Feeds

Intel MIDs stare into the great abyss

Moorestown too big, too late?

Choosing a cloud hosting partner with confidence

The mobile internet device revolution isn't going as swimmingly as Intel had planned.

According to a report Friday from Taiwanese market-watcher DigiTimes, those ever-leaky industry "sources" claim that fewer than 30,000 Intel-based MIDs have been sold worldwide.

That's a far cry from what DigiTimes cites as Intel's estimate of 150,000 to 200,000 sales.

MIDs have been swimming upstream. Their acceptance has been buffeted by the all-encompassing Meltdown, derailed by the rise of more-capable netbooks, made less necessary by web-ready smartphones, and dogged by the power requirements of Intel's first-generation MID platform, Menlow, which was first announced two years ago and which began to appear in MIDs about a year later.

Despite the Menlow disappointment, Intel is far from throwing in the towel. Seemingly every chance it gets, the company is trumpeting its upcoming, far more power-friendly Moorestown mobile platform, set for release early next year.

For example, Intel's Ultra Mobility exec Anand Chandrasekher demoed a Moorestown prototype at IDF Beijing in April and said this week at Taiwan's Computex trade show that the upcoming platform would require one-fiftieth of Menlow's power and half as much of its board real estate.

Intel CEO Paul Otellini is bullish on small-form-factor devices as well, telling attendees at the company's recent investors confab that the company's growth goals focus heavily on small mobile devices.

But will those li'l devices include MIDS? Chandrasekher wants us to believe that they will, peppering his Computex keynote with references to MID-related partners, showing off hardware prototypes from a quintet of vendors, and congratulating a half dozen developers of middleware and apps for Moorestown-based MIDs.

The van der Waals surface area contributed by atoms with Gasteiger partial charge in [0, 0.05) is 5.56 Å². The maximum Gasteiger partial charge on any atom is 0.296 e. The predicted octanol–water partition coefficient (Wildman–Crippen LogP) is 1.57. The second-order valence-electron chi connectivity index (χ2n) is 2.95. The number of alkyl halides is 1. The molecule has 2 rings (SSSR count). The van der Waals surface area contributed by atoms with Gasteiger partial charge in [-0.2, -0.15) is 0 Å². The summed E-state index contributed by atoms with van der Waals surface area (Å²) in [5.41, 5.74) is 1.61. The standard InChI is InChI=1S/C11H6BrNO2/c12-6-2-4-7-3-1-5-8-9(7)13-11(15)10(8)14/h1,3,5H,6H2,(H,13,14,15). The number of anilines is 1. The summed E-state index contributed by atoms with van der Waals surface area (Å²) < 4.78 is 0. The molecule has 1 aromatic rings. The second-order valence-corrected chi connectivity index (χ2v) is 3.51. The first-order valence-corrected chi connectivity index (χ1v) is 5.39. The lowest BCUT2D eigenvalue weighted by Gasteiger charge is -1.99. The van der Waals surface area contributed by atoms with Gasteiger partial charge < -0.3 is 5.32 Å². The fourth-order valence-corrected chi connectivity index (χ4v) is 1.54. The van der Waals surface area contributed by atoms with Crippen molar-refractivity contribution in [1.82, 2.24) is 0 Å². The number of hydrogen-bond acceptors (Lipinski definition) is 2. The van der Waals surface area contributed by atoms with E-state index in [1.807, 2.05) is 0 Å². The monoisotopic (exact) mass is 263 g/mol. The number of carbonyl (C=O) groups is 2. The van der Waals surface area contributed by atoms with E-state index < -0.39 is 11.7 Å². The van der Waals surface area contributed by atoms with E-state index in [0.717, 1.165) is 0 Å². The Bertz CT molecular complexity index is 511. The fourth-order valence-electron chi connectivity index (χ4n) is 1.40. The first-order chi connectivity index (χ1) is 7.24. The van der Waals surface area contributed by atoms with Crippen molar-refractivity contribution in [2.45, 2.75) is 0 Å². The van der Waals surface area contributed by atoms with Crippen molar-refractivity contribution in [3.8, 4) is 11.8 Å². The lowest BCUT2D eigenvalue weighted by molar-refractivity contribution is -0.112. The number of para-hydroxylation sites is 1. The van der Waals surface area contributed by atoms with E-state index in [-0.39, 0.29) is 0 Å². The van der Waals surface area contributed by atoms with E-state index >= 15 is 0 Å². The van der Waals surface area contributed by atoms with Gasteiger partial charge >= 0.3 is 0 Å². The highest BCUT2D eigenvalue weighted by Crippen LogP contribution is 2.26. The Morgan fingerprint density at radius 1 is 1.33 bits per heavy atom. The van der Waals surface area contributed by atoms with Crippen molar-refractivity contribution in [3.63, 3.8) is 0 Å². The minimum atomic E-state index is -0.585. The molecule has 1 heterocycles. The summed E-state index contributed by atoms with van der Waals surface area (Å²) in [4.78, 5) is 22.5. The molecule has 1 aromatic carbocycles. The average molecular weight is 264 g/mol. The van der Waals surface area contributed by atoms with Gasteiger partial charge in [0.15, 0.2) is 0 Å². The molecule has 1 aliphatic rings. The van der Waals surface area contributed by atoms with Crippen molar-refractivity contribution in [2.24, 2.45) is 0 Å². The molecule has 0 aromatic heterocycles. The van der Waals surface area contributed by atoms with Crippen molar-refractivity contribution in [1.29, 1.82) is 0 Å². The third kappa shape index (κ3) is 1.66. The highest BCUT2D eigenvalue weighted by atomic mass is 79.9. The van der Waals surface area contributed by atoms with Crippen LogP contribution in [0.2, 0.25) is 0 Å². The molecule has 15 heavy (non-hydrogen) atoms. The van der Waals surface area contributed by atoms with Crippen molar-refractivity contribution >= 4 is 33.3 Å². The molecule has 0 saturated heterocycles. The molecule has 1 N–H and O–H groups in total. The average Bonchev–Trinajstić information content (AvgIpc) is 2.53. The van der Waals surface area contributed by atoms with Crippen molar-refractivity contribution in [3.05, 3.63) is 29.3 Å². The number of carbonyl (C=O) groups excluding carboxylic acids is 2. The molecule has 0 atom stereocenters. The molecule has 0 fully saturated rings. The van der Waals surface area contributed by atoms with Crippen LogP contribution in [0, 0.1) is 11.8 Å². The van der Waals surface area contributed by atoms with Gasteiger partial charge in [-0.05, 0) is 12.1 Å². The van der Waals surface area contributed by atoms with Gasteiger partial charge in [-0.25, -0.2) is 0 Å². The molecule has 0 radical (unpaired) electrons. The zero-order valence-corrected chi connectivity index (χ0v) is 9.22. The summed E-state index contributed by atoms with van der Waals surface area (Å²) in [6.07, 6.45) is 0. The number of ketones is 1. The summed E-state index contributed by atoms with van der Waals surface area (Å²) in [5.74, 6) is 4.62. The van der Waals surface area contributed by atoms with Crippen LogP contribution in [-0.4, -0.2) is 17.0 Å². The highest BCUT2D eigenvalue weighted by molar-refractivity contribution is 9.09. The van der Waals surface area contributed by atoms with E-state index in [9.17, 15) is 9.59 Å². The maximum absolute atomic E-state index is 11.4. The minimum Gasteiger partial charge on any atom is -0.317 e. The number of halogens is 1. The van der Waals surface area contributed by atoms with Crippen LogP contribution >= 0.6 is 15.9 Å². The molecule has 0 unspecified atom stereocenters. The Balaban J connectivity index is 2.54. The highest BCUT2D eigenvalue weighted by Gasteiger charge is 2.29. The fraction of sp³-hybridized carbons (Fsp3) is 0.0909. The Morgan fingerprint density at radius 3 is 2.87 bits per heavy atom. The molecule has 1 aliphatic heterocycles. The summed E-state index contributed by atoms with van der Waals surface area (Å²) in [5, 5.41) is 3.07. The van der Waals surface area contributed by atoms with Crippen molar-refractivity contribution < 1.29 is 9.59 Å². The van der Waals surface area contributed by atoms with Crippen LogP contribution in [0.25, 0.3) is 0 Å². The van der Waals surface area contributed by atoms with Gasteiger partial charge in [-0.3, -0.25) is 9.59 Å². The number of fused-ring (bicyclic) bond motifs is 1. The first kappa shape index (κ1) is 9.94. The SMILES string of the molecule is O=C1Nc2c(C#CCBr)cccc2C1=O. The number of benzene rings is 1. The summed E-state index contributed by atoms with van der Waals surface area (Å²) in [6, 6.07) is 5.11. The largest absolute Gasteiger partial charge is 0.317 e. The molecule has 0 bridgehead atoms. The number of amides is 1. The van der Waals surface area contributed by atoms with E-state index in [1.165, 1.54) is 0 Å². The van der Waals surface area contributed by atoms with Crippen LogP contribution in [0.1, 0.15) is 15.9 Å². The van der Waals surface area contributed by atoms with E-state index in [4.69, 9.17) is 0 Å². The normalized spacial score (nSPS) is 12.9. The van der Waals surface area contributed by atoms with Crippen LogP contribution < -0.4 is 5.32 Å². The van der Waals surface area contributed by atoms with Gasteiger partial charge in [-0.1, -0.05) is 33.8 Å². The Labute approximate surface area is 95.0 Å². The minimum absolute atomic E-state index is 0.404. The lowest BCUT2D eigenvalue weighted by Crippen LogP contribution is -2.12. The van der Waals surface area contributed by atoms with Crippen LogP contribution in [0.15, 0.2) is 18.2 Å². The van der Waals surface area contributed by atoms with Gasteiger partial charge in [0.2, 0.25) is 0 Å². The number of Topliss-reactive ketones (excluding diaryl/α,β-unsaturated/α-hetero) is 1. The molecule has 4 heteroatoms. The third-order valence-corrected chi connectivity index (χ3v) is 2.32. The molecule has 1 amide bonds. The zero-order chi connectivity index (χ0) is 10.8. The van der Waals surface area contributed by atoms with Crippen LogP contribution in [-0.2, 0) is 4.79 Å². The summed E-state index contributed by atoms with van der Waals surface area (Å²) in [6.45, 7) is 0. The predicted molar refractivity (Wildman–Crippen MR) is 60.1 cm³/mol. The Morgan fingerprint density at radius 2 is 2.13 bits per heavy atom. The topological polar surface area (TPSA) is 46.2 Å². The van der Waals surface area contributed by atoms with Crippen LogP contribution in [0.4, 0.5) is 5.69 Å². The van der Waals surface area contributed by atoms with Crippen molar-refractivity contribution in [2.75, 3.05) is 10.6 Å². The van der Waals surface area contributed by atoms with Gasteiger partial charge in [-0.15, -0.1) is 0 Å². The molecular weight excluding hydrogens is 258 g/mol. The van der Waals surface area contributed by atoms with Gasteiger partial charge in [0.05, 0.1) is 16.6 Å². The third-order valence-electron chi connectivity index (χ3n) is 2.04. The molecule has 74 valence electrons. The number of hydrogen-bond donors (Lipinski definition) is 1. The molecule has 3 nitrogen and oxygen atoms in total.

But with web-enabled smartphones in users' pockets and keyboard-equipped netbooks on their laps, MIDs may be caught in ... well ... the MIDdle.

And Intel may be obliquely acknowledging that possibility. The company's sales chief, Sean Maloney, said yesterday that "We're not into handsets yet, but we're just moving into that, that'll be the next few years." Paul Otellini is on record as saying that Moorestown's follow-on, the 32nm Medfield SoC, will make it into smartphones - an environment too space-restrictive for Moorestown.

MIDs looked like a great idea a year or two ago, but not so much today. To put a slight twist on an old saw, Moorestown may be too big, too late. ®

Secure remote control for conventional and virtual desktops

More from The Register

next story
YOU are the threat: True confessions of real-life sysadmins
Who will save the systems from the men and women who save the systems from you?
Download alert: Nearly ALL top 100 Android, iOS paid apps hacked
Attack of the Clones? Yeah, but much, much scarier – report
Broadband sellers in the UK are UP TO no good, says Which?
Speedy network claims only apply to 10% of customers
Virgin Media struck dumb by NATIONWIDE packet loss balls-up
Turning it off and on again fixes glitch 12 HOURS LATER
Ofcom snatches 700MHz off digital telly, hands it to mobile data providers
Hungry mobe'n'slab-waving Blighty swallows spectrum
Fujitsu CTO: We'll be 3D-printing tech execs in 15 years
Fleshy techie disses network neutrality, helmet-less motorcyclists
Facebook, working on Facebook at Work, works on Facebook. At Work
You don't want your cat or drunk pics at the office
prev story

Whitepapers

Choosing cloud Backup services
Demystify how you can address your data protection needs in your small- to medium-sized business and select the best online backup service to meet your needs.
A strategic approach to identity relationship management
ForgeRock commissioned Forrester to evaluate companies’ IAM practices and requirements when it comes to customer-facing scenarios versus employee-facing ones.
High Performance for All
While HPC is not new, it has traditionally been seen as a specialist area – is it now geared up to meet more mainstream requirements?
Getting ahead of the compliance curve
Learn about new services that make it easy to discover and manage certificates across the enterprise and how to get ahead of the compliance curve.
Saudi Petroleum chooses Tegile storage solution
A storage solution that addresses company growth and performance for business-critical applications of caseware archive and search along with other key operational systems.